Document Type: Conference Proceedings
Biomedical Engineering and Medical Physics Department, Shahid Beheshti University of Medical Sciences, Tehran, Iran
Medical Physics Department, Faculty of Medicine, Mashhad University of Medical sciences, Mashhad, Iran
Atomic and Molecular Physics Department, Yazd University, Yazd, Iran
Introduction: Recent developments of radiotherapy techniques, require high accuracy detectors to determine the delivered dose in a small area. Chemical vapor deposition (CVD) or naturally growth diamond detectors which are commercially available are good candidates for this purpose. In these detectors two electrodes with high different electrical potential are deposited on both sides of a diamond, and the incident radiation generates a current which indicates absorbed dose. However, the large band gap makes diamond an excellent electrical insulator, but care must be taken to eliminate the air ionization contribution to the photocurrent. For this reason, the device must operate in vacuum. In the other hand, patient’s safety needs a decrease in detector’s voltage. In this simulation study, it is indicated that the applied voltage can be decreased to about 50[V] without loss of dosimeter’s sensitivity.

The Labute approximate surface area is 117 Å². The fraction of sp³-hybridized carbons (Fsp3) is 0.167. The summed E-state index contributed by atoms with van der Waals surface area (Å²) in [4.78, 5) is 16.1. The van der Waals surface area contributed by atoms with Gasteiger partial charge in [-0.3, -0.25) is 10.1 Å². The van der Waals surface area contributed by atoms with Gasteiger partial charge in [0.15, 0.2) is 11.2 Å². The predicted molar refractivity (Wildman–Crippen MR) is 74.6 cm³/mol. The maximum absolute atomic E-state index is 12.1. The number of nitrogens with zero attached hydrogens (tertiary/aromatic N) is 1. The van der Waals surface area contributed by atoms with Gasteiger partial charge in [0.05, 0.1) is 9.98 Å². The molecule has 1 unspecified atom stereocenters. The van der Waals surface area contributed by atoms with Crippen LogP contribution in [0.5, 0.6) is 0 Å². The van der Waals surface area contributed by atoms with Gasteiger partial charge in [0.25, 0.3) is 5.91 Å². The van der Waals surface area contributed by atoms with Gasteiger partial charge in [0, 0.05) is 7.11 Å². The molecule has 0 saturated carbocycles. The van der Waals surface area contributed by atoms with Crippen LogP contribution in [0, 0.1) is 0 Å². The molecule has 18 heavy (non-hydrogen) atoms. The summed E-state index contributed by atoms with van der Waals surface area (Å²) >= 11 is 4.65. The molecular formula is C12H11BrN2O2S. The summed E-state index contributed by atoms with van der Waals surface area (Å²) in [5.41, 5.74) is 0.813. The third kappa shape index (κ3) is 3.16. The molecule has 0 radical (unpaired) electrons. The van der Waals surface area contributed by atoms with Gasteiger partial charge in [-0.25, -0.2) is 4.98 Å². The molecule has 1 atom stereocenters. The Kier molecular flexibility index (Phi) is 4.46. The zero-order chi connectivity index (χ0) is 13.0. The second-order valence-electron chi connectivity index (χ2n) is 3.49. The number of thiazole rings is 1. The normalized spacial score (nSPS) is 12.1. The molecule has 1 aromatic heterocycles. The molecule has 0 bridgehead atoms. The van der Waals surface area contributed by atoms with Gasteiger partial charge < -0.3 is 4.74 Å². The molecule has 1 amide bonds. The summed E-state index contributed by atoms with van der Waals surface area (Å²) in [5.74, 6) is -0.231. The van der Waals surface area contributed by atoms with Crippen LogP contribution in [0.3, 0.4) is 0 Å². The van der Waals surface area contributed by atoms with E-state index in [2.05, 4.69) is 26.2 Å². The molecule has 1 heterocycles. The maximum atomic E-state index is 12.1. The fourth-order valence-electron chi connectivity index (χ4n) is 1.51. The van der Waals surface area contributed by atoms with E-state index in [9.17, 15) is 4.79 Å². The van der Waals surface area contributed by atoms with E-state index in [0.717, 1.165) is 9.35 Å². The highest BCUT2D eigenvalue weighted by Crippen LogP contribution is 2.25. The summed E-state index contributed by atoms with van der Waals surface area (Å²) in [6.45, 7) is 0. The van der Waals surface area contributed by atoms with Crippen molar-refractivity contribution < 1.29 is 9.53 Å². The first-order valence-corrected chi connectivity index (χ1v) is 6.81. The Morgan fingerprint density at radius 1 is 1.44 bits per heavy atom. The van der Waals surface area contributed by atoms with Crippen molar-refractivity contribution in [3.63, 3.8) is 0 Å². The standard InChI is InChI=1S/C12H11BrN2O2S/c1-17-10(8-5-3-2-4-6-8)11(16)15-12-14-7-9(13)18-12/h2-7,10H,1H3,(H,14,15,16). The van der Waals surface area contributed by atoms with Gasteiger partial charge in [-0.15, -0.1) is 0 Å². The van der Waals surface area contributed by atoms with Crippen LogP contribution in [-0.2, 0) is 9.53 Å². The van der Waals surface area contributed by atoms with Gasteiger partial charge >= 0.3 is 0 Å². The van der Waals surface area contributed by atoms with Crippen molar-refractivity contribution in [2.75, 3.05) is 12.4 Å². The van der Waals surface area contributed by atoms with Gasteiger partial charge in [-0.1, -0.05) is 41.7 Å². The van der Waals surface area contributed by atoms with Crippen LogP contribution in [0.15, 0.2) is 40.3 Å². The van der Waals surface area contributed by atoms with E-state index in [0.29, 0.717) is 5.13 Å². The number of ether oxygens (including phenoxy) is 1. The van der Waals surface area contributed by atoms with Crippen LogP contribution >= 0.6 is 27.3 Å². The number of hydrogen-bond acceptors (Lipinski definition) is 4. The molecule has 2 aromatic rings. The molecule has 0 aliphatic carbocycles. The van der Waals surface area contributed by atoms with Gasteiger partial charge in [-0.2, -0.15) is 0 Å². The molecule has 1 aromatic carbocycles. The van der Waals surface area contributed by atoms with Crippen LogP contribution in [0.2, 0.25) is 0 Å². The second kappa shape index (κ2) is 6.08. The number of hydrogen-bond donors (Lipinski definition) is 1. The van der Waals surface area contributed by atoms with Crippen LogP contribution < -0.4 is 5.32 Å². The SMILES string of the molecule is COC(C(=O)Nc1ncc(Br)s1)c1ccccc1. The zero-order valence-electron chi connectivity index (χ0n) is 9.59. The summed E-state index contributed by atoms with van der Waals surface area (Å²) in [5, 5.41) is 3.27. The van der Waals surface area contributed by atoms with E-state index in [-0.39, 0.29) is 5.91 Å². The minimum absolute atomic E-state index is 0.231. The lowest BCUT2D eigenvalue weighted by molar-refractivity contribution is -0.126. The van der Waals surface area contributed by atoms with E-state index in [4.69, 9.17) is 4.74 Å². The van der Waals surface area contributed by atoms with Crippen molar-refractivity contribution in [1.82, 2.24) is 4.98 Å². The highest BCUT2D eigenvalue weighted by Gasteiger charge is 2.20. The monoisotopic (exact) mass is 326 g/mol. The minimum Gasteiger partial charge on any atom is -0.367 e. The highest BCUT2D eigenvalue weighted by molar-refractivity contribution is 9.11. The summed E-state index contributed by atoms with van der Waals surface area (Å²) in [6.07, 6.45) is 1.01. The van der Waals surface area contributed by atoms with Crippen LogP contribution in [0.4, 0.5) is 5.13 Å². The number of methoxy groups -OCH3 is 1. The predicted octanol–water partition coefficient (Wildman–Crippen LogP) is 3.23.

Materials and methods: In this work Weightfield2 software, which is a program to simulate current signals in a silicon or diamond detector was used. This program uses GEANT4 libraries to simulate the energy released by an interacting particle. Minimum Ionizing Particle (MIP) with a 250 micrometers thick pure diamond was used and then the bias voltage was increased from 1 [V] to 500 [V], then the curve of time response and current response of the sensor was observed as a function of bias voltage.
Results: The results indicate that the applied voltage can reduce up to about 50 [V] with a reasonable 40 [ns] time response. This can be achieved by the benefit of high accuracy and fast Analog to Digital Converters (ADCs).
Conclusion: With new generation of synthetic diamonds known as single crystal CVDs, which their characteristic is very similar to natural diamond, and with modern electric measuring devices, in contrast to the current sensors, it is possible to reduce the applied voltage of dosimeter electrodes to about 50 [V].